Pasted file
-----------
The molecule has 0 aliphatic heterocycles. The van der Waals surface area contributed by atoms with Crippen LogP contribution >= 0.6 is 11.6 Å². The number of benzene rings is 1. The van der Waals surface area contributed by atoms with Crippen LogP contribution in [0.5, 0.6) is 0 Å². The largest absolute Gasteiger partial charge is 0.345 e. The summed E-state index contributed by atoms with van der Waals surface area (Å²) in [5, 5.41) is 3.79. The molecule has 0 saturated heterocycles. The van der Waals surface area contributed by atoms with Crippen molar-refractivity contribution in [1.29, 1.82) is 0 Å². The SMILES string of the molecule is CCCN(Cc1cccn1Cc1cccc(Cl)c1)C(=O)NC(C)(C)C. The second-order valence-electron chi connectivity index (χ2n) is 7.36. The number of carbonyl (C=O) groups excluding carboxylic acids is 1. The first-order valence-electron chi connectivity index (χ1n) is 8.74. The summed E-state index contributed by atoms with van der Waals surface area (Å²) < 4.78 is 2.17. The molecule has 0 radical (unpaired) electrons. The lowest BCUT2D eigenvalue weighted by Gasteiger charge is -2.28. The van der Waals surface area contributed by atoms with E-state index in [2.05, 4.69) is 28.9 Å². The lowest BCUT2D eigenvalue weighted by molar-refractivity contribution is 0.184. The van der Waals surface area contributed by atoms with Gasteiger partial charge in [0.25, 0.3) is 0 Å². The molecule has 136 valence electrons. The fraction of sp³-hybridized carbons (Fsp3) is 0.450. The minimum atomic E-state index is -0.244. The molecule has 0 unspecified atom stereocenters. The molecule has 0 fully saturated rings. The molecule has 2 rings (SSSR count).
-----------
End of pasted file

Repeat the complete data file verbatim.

The molecule has 0 aliphatic heterocycles. The van der Waals surface area contributed by atoms with Crippen LogP contribution >= 0.6 is 11.6 Å². The number of benzene rings is 1. The van der Waals surface area contributed by atoms with Crippen LogP contribution in [0.5, 0.6) is 0 Å². The largest absolute Gasteiger partial charge is 0.345 e. The summed E-state index contributed by atoms with van der Waals surface area (Å²) in [5, 5.41) is 3.79. The molecule has 0 saturated heterocycles. The van der Waals surface area contributed by atoms with Crippen molar-refractivity contribution in [1.29, 1.82) is 0 Å². The SMILES string of the molecule is CCCN(Cc1cccn1Cc1cccc(Cl)c1)C(=O)NC(C)(C)C. The second-order valence-electron chi connectivity index (χ2n) is 7.36. The number of carbonyl (C=O) groups excluding carboxylic acids is 1. The first-order valence-electron chi connectivity index (χ1n) is 8.74. The summed E-state index contributed by atoms with van der Waals surface area (Å²) < 4.78 is 2.17. The molecule has 0 radical (unpaired) electrons. The lowest BCUT2D eigenvalue weighted by Gasteiger charge is -2.28. The van der Waals surface area contributed by atoms with E-state index in [2.05, 4.69) is 28.9 Å². The lowest BCUT2D eigenvalue weighted by molar-refractivity contribution is 0.184. The van der Waals surface area contributed by atoms with Gasteiger partial charge in [0.25, 0.3) is 0 Å². The molecule has 136 valence electrons. The fraction of sp³-hybridized carbons (Fsp3) is 0.450. The minimum atomic E-state index is -0.244. The molecule has 0 unspecified atom stereocenters. The molecule has 0 fully saturated rings. The molecule has 2 rings (SSSR count).